A huge toy tiger which caused armed police to be called out to a farmer's barn, is likely to have come from Blackpool, a businessman has said.
The cuddly creature in question is one of around 1,000 made by Stuff It, a Squires Gate company which makes stuffed toys for funfairs and retailers and which sells them through its own retail arm Playtime UK.
Armed police were sent to an Aberdeenshire farm after reports that a tiger was on the loose.
A farmer called Police Scotland to his land near Peterhead after spotting what he thought was a real tiger in his cow shed on Saturday night.
Officers checked with local wildlife parks and sent a number of units, including an armed response team, to the farm.
It was eventually found that the tiger was, in fact, a large cuddly toy, probably put there as a prank, and Police Scotland described it as a "false call made with genuine good intent".
Paul Jelley from Playtime Uk of Amy Johnson Way, which makes various sizes of the tigers and has been doing a roaring trade in them for many years said: "I am 99 per cent certain that it was one of ours. I read the story and am just pleased the police took it all in good faith and good humour."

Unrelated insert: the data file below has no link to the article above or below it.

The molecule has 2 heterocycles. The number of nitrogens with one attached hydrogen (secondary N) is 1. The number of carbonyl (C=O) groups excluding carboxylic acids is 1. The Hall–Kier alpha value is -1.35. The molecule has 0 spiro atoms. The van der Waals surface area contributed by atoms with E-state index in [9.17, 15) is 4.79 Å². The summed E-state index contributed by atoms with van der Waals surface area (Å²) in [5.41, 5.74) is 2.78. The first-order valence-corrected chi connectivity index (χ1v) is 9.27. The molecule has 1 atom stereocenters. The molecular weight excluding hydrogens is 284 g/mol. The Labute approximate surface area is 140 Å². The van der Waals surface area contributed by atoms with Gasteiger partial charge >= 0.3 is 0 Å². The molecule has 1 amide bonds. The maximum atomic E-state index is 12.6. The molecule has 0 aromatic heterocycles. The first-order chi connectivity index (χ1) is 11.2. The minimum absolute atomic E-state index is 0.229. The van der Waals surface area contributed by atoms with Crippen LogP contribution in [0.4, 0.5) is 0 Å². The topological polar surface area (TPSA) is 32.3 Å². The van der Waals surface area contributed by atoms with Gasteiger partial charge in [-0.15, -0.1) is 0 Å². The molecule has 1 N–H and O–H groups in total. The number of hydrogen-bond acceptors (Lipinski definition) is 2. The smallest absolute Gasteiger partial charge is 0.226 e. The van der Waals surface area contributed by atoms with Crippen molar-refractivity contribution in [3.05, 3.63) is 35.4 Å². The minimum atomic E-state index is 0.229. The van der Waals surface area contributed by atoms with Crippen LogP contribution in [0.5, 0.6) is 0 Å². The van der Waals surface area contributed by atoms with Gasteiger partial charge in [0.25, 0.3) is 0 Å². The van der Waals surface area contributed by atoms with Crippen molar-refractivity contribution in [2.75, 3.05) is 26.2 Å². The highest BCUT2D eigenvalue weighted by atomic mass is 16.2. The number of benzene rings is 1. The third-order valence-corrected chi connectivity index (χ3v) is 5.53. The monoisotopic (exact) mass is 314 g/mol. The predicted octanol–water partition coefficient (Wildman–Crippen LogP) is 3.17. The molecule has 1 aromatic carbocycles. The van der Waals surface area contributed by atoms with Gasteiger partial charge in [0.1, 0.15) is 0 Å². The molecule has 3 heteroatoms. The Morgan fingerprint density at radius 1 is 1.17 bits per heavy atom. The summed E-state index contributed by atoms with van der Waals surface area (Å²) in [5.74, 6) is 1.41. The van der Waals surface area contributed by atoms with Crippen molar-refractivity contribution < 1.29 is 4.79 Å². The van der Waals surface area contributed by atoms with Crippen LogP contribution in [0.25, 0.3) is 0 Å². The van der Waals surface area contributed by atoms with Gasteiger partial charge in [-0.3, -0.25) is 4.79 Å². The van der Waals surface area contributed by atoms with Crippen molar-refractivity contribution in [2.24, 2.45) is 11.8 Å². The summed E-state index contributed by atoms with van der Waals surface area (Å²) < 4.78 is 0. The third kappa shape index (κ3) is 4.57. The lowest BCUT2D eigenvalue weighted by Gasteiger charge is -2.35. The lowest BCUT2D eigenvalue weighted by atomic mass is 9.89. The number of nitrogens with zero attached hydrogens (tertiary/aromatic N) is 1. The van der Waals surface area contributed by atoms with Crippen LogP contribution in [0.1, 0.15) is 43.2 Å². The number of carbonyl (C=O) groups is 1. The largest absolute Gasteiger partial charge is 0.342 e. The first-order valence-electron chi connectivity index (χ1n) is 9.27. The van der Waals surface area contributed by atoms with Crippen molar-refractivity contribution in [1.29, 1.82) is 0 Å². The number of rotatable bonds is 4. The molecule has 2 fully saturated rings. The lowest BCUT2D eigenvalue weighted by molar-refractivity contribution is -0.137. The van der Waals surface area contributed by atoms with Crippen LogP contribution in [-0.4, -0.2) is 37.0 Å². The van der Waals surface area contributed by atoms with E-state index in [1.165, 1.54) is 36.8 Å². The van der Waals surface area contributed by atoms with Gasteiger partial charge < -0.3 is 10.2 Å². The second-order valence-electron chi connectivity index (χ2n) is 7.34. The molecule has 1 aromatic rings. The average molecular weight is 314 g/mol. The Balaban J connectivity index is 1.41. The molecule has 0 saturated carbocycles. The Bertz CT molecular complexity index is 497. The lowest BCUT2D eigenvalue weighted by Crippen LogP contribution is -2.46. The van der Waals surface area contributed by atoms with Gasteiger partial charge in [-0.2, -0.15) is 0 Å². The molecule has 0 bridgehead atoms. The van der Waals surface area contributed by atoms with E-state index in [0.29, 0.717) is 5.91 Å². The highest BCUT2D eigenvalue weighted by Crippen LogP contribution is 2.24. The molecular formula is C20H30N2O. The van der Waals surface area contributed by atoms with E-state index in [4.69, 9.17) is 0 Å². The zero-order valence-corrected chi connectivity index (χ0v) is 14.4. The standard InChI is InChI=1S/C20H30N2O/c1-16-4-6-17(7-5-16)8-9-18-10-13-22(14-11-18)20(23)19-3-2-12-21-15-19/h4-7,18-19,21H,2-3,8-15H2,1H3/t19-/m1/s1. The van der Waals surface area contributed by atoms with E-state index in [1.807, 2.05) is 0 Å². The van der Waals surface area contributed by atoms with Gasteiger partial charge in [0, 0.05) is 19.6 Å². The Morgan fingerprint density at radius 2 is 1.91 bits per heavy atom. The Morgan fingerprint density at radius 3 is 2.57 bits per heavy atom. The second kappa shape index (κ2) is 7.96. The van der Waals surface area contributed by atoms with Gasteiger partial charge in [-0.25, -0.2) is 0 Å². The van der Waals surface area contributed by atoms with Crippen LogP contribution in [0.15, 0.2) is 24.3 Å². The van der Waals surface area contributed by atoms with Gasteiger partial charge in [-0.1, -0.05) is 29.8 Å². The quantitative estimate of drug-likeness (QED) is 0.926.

He said he could understand the people's mistake in the dark of a shed, due to the large size of the toy and the way they are made. He said: "They are quite realistic. The skins are hand made in China and hand printed to get the patterning right.
"We ship them over flat-packed and then stuff them here to sell on."
Peterhead Inspector George Cordiner said: "We received a call from an extremely concerned member of the public late on Saturday evening with regards to a wild animal being loose in the grounds of a farm in the Hatton area.
"Unusual as the call may have seemed, any call reporting a potential danger to the public has to be taken seriously and efforts were made to verify the sighting as soon as possible, including starting to make contact with the nearest wildlife park to make sure they did not have an escapee.
"As is standard practice when we are made aware of a potential threat to the public the use of firearms officers was considered as a contingency.
"In this case, they attended the area in support of the local community officers but they were not deployed nor required.
"Until you know exactly what you are dealing with, every option has to be considered.
"The incident was stood down within 45 minutes once officers attended and established there was no threat to the public.We appreciate that it was a false call made with genuine good intent."
Mr Jelley added that the tigers come in various sizes and the one found in Aberdeenshire sold in shops for around £25, but Playtime UK do a full size version which sells for around £400.